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Vedanta without Sanskrit
This is a recent contribution from someone from the ShiningWorld community. Vedanta could be described in five parts, as follows:
Part 1 of 5. KNOWLEDGE, What Vedanta Asserts
BEING (which you know in the quietest moments) is bliss. After experiencing it, this becomes the most desirable thing in the universe.
THE CREATOR is doing absolutely everything, including “your” thoughts, emotions and decisions – once this is known, it is very relaxing. Also, if you keep your attention on Him/Her/It, things get nicely taken care of.
ENLIGHTENMENT is the certain knowledge that one is simply awareness – and is actionless, unconcerned and impersonal. This is a fact (like “the earth is round”), it is not an experience (we experience the earth as flat, but we know it is round).
Since awareness is constant, like gravity, it is easily overlooked. The fact that this is “who I am” is most easily known in silence, hence the obstacles to enlightenment are noise – thoughts, emotions and doing – because in these I easily stop noticing myself.
Unfortunately, the human mind is a very noisy place; urges and moods continually arise and make us uncomfortable until we obey them. We usually never notice ourself.
So in order to quiet the mind to the point where it is capable of self-inquiry (to determine if what Vedanta asserts above is true), we need disciplines to calm the mind. These are parts 2, 3 and 4 of Vedanta…
Part 2. The DISCIPLINE of LOVE
Love everything you can, especially the Creator.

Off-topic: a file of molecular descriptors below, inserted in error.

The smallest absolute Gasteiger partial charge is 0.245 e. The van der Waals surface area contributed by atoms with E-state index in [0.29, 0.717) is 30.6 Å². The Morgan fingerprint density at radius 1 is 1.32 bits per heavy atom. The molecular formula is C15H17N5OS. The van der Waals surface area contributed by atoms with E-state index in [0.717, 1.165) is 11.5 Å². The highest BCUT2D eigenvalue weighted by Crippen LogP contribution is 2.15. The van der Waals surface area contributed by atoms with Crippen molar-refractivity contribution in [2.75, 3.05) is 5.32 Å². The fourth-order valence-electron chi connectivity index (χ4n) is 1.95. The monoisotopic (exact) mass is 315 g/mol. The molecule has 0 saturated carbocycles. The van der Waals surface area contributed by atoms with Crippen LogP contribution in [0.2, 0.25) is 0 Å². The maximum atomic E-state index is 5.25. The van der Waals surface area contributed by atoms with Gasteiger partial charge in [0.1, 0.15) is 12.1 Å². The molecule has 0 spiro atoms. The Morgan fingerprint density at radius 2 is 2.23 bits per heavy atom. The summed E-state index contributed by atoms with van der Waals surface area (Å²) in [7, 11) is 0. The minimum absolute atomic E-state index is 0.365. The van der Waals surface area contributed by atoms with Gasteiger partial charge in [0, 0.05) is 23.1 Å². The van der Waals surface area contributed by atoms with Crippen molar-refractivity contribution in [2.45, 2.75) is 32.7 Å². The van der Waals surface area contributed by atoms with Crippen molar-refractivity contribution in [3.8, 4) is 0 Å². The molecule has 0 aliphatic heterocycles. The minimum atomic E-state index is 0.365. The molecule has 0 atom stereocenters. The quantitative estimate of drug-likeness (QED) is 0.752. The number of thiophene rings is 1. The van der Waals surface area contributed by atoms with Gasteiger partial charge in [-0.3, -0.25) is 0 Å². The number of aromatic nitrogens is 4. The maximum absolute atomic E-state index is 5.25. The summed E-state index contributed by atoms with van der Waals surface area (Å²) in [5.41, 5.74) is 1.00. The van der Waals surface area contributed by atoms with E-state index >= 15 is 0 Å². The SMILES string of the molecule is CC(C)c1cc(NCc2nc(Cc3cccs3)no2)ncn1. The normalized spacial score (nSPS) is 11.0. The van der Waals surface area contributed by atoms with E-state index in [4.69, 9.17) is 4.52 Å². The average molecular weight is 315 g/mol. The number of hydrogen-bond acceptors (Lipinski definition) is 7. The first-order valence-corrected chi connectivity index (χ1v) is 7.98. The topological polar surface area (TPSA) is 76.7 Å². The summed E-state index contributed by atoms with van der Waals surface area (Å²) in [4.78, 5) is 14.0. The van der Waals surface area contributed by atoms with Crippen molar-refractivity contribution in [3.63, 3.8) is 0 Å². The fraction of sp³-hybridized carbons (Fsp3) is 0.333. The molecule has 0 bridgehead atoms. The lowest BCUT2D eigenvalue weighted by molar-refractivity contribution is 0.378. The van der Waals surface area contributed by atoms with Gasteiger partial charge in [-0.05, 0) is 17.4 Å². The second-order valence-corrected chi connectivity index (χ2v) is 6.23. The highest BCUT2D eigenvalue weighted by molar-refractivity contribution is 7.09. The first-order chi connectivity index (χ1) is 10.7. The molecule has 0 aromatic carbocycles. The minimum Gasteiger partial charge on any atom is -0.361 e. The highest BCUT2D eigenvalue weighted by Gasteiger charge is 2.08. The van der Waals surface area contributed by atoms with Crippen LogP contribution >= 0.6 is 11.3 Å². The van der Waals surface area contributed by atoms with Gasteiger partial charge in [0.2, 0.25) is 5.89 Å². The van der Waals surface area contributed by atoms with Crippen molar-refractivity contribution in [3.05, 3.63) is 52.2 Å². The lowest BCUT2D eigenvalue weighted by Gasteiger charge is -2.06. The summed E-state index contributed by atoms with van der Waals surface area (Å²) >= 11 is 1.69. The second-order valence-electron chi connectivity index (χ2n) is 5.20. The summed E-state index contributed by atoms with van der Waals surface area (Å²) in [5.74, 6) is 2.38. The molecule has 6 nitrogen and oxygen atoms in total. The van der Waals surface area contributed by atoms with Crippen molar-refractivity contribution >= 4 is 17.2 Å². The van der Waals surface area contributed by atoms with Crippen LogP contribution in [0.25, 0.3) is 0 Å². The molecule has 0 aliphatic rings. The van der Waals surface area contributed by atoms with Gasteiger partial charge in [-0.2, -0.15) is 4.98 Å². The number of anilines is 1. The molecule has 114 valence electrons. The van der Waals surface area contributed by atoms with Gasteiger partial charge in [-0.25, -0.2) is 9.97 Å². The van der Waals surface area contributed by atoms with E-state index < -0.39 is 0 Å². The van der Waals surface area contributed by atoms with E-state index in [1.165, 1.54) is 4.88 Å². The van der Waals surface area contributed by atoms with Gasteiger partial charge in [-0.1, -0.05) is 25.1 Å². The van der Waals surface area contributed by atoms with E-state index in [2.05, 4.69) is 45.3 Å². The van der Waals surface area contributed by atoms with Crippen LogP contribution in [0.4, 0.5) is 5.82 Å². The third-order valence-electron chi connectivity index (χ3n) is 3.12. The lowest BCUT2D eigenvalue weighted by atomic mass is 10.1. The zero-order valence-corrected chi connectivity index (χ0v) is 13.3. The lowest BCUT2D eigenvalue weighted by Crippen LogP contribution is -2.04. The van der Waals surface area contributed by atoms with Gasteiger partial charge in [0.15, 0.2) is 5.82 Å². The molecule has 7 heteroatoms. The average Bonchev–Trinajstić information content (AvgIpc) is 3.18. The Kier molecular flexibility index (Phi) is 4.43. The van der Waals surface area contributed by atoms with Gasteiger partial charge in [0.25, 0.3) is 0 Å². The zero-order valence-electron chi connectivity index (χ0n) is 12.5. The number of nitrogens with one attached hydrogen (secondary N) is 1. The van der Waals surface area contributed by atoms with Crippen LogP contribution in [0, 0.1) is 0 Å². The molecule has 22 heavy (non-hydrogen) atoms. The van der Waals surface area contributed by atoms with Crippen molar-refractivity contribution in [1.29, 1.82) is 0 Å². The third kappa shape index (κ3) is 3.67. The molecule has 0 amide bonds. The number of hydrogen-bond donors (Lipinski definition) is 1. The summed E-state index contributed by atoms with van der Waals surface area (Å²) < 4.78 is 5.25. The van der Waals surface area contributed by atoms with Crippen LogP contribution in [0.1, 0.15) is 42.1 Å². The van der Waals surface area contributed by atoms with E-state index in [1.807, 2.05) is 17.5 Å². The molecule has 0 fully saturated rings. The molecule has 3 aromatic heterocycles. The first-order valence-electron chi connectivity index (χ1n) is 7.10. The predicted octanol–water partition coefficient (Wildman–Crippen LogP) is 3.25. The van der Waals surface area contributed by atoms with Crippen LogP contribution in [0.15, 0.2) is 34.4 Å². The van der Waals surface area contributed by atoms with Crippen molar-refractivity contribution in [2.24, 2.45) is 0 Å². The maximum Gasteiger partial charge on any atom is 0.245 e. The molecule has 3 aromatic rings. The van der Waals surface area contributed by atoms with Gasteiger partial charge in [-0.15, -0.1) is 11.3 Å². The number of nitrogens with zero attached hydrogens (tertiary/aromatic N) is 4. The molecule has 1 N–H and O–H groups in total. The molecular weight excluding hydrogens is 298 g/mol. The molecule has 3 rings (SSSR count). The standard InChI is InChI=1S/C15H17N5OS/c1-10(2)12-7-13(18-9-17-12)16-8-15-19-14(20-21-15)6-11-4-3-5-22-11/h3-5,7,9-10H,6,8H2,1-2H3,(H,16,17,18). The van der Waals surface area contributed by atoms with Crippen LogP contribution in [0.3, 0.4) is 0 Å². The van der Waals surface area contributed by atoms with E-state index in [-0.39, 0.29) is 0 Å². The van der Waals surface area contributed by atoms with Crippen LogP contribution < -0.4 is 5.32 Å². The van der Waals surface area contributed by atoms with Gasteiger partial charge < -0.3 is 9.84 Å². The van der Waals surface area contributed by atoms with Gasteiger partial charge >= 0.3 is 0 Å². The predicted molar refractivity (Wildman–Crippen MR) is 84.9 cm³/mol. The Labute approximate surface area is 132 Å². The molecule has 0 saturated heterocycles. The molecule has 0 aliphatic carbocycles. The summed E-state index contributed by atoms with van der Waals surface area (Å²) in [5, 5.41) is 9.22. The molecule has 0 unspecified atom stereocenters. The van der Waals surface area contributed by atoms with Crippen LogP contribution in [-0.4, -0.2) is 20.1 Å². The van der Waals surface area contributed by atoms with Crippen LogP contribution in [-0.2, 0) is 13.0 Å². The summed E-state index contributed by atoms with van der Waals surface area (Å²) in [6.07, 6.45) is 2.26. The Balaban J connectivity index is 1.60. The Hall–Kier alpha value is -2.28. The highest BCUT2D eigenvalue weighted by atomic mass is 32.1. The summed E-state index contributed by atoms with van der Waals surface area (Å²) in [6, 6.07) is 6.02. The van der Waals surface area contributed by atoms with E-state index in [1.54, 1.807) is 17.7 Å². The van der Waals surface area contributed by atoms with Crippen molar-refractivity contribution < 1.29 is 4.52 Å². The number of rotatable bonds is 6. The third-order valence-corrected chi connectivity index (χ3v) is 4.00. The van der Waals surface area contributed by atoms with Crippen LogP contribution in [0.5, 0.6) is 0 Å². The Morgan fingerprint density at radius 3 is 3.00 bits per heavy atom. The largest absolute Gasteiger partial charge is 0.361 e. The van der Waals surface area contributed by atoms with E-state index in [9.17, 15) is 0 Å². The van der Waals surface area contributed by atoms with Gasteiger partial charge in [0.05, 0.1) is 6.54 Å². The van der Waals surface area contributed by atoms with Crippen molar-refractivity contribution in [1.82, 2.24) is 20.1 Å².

Part 3. The DISCIPLINE of DISCOMFORT
When an urge or mood arises (one that you know will be significantly disturbing to your peace of mind), simply decline to indulge it; don’t try to make the discomfort it causes go away, but just willingly be with it. Sooner or later it will disappear. The next time the same urge or mood surfaces, it will have less power over you – decline to indulge again and again until it no longer disturbs you. Do this with the major urges/moods that repeatedly arise.
Part 4. The DISCIPLINE of ACTION
Being human, we must act and, of course, we act with a goal in mind. But since the world has much more power than we do, the results are often not what we wanted and that upsets us. This discipline is how to act without getting upset.
First, choose your action; choose one that is appropriate to the situation and dedicate it to as high a purpose as possible – e.g. “for the good of all.” Next, do the action as mindfully as possible, that is to say, enjoy Being while doing it. Put minimal attention on the result, maximum on the action.
When the results show up, be grateful for them, especially if they are not what you were striving for (in which case, you may need to generate gratitude).
Once these disciplines have been part of your life for a while and your mind is now usually calm and clear, you are ready to look within to see if the assertions of Vedanta are true; this is the last part…
Part 5. SELF-INQUIRY
This is meditation or contemplation. Select from any of several techniques that allow you to be attentive in silence.